You’ve probably seen writers asking their readers to leave reviews of their work at places like Amazon or Goodreads; if you read any self-published stuff, you’ve undoubtedly seen the call-to-action that is almost always at the end of any ebook: “Please take the time to leave a review of this book wherever you bought it.” It might seem annoying, all of this begging for extra attention from the reader, particularly if you’re not one to do reviews. It might even seem crass to ask at all.
But the brutal truth is that reviews are an absolutely necessary part of the business. Writing is a business, and as such, authors have to treat it as one. Reviews are especially important to new writers, who don’t have selling-power connected to their name yet, and thus can easily find themselves languishing in obscurity not because they’ve written a bad book but because few people take a chance on them because their book has few to zero reviews at the vendor. I know that I, for example, am much more likely to turn away from a book if it has zero or only one or two reviews, even if it’s free (and I’m particularly suspicious if all of the reviews are 5 star ones). A book that never gets read never gets reviewed, and so in turn continues to not get read; a vicious circle.
But this circle is even more never-ending. One of the best ways to reach a larger audience that just doesn’t yet know a specific book exists is for author to get a promotional ad with places like Bookbub. Some of you may be familiar with BB, but for those who aren’t, it’s a daily advertising burst, telling its tens of thousands of subscribers about books that are deeply discounted or free. Bookbub gets an author’s book in front of that many people each day, and while I’ve seen some authors who say their ad only got them to the break-even point of sales, I’ve never heard of anyone taking a substantial financial loss on an ad (the ads have to be paid for, and they aren’t cheap by any means). In fact most folks I’ve seen report profits on their ads, which means literally thousands of downloads in a single day. That’s a newer author’s dream-come-true (and even for some of us less-newer authors who are quite obscure). But here’s the deal: while BB will look at practically any book for consideration, they have limited space in their daily emails, and so the number of reviews a title has plays a really big part in whether or not they will seriously consider a given book. A title with only a dozen reviews stands practically no chance when it’s going up against a title with hundreds of reviews, or even fifty. BB’s audience is looking for good books, and BB relies on reviews and average rating at retailers to determine what will appeal to their audience. And competition is fierce (only 20% of submissions get accepted for promotion.). So those who could really benefit from a BB ad aren’t able to get it because of the lack of reviews, because of the lack of exposure. The circle continues.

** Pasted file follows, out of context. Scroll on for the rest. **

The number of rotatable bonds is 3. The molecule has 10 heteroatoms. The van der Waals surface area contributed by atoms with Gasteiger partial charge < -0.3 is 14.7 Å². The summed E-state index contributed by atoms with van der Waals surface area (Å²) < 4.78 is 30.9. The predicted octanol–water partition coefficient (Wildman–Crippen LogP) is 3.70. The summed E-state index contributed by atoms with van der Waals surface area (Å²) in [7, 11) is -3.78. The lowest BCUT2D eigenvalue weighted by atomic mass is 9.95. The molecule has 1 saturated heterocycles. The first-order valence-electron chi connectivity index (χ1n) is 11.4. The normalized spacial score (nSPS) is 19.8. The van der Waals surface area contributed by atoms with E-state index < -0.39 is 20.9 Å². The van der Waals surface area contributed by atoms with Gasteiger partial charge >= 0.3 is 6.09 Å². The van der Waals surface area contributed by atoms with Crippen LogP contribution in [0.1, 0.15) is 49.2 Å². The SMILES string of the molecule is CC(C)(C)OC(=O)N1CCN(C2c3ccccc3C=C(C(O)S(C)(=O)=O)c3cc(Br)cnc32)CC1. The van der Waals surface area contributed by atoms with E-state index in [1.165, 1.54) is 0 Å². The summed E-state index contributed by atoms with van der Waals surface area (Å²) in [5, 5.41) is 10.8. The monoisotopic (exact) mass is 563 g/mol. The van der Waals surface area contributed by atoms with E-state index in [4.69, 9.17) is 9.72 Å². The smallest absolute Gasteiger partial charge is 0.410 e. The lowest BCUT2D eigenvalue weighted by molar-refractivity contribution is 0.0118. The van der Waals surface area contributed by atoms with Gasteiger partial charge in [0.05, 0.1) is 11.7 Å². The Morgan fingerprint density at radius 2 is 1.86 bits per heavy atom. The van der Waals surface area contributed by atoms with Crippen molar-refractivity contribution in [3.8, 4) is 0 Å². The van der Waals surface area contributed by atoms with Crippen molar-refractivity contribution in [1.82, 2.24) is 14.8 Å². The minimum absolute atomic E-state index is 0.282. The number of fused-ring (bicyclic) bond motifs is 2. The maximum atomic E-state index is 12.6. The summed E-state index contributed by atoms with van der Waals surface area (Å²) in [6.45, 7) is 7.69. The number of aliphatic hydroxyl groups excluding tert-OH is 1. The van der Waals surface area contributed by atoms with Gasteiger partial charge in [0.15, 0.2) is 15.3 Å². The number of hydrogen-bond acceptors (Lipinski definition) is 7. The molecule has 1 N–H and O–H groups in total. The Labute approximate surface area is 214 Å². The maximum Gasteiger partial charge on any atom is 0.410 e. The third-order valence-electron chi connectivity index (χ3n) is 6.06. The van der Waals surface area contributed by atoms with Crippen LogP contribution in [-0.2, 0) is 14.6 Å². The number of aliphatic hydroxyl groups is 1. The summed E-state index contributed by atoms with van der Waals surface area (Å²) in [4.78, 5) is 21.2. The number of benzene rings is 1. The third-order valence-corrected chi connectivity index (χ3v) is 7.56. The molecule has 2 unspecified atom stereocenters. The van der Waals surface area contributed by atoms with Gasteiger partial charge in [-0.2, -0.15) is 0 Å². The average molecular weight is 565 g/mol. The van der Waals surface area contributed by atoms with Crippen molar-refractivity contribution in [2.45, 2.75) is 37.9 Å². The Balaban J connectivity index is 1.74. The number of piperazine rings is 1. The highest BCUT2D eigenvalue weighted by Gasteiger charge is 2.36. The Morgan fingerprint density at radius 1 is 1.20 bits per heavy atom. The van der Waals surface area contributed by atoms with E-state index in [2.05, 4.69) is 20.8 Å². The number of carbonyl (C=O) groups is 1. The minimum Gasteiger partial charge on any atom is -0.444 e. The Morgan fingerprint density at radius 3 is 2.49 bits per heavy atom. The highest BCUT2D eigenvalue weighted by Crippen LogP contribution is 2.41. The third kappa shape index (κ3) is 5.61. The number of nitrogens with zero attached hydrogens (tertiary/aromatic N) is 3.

So authors aren’t just asking you to leave reviews for ego reasons; there’s solid business reasons for asking for those reviews. As much as we’d all like to think that books are all about the art, they are also about the business; they cost not just time to produce, but money as well; cover artists and editors must be paid. And so does the author, regardless of whether they’re traditionally published or they are publishing themselves. Bills must be paid in order for the stories to be produced. The two things reader can do to help authors continue producing quality work is to first buy their work, and then also leave honest feedback (either positive or negative) at the point-of-sale. Even a negative review has its place and usefulness; personally, the first thing I look at on any product I haven’t already committed to buying is to look at the lowest ratings, to determine if there’s an actual problem (like poor editing or quality issues). Sometimes the low ranking are written by idiots who blame a completely unrelated issue on the product itself (“the seller sent me a copy with the cover bent, so one star!”), but sometimes low ratings have actually convinced me to buy a book, because the things that reader was ranting about are thinks I really like.
Help out the literary ecosystem by leaving reviews of the books you read. It can be as simple as a one or two sentence review stating why you liked or didn’t like a book, or it can be a long, detailed gush or rant. Just let folks know what you think. And always be honest. Authors and your fellow readers will thank you for it!